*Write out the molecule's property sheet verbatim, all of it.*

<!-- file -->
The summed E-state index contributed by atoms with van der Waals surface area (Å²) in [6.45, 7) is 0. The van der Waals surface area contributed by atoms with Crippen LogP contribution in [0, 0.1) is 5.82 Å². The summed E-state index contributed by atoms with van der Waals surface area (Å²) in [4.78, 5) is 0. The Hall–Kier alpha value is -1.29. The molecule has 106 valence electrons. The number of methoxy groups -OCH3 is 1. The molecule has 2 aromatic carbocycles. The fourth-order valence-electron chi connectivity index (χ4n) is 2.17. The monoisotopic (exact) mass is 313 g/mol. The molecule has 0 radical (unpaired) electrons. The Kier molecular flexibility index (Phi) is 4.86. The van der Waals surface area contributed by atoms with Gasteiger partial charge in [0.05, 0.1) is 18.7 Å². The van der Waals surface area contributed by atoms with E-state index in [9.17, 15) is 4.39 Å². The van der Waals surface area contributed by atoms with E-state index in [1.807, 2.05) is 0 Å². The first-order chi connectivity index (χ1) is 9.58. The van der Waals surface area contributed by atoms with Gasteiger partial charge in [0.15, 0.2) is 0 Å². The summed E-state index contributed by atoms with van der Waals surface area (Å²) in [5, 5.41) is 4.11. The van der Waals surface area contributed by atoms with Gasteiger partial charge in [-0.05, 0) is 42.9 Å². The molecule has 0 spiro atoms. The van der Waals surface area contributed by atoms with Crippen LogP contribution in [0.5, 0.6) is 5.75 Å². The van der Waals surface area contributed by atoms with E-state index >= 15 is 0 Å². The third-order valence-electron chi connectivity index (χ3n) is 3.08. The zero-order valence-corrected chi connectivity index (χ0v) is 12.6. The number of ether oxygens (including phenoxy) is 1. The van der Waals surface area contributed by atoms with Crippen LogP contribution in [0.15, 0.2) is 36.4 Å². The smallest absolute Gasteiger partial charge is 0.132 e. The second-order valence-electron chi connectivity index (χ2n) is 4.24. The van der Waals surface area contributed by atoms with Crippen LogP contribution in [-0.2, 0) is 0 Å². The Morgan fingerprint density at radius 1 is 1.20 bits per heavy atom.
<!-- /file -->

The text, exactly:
The summed E-state index contributed by atoms with van der Waals surface area (Å²) in [6.45, 7) is 0. The van der Waals surface area contributed by atoms with Crippen LogP contribution in [0, 0.1) is 5.82 Å². The summed E-state index contributed by atoms with van der Waals surface area (Å²) in [4.78, 5) is 0. The Hall–Kier alpha value is -1.29. The molecule has 106 valence electrons. The number of methoxy groups -OCH3 is 1. The molecule has 2 aromatic carbocycles. The fourth-order valence-electron chi connectivity index (χ4n) is 2.17. The monoisotopic (exact) mass is 313 g/mol. The molecule has 0 radical (unpaired) electrons. The Kier molecular flexibility index (Phi) is 4.86. The van der Waals surface area contributed by atoms with Gasteiger partial charge in [0.05, 0.1) is 18.7 Å². The van der Waals surface area contributed by atoms with E-state index in [9.17, 15) is 4.39 Å². The van der Waals surface area contributed by atoms with E-state index in [1.807, 2.05) is 0 Å². The first-order chi connectivity index (χ1) is 9.58. The van der Waals surface area contributed by atoms with Gasteiger partial charge in [0.15, 0.2) is 0 Å². The summed E-state index contributed by atoms with van der Waals surface area (Å²) in [5, 5.41) is 4.11. The van der Waals surface area contributed by atoms with Gasteiger partial charge in [-0.05, 0) is 42.9 Å². The molecule has 0 spiro atoms. The van der Waals surface area contributed by atoms with Crippen LogP contribution in [0.5, 0.6) is 5.75 Å². The van der Waals surface area contributed by atoms with E-state index >= 15 is 0 Å². The third-order valence-electron chi connectivity index (χ3n) is 3.08. The zero-order valence-corrected chi connectivity index (χ0v) is 12.6. The number of ether oxygens (including phenoxy) is 1. The van der Waals surface area contributed by atoms with Crippen LogP contribution in [0.15, 0.2) is 36.4 Å². The smallest absolute Gasteiger partial charge is 0.132 e. The second-order valence-electron chi connectivity index (χ2n) is 4.24. The van der Waals surface area contributed by atoms with Crippen LogP contribution in [-0.2, 0) is 0 Å². The Morgan fingerprint density at radius 1 is 1.20 bits per heavy atom.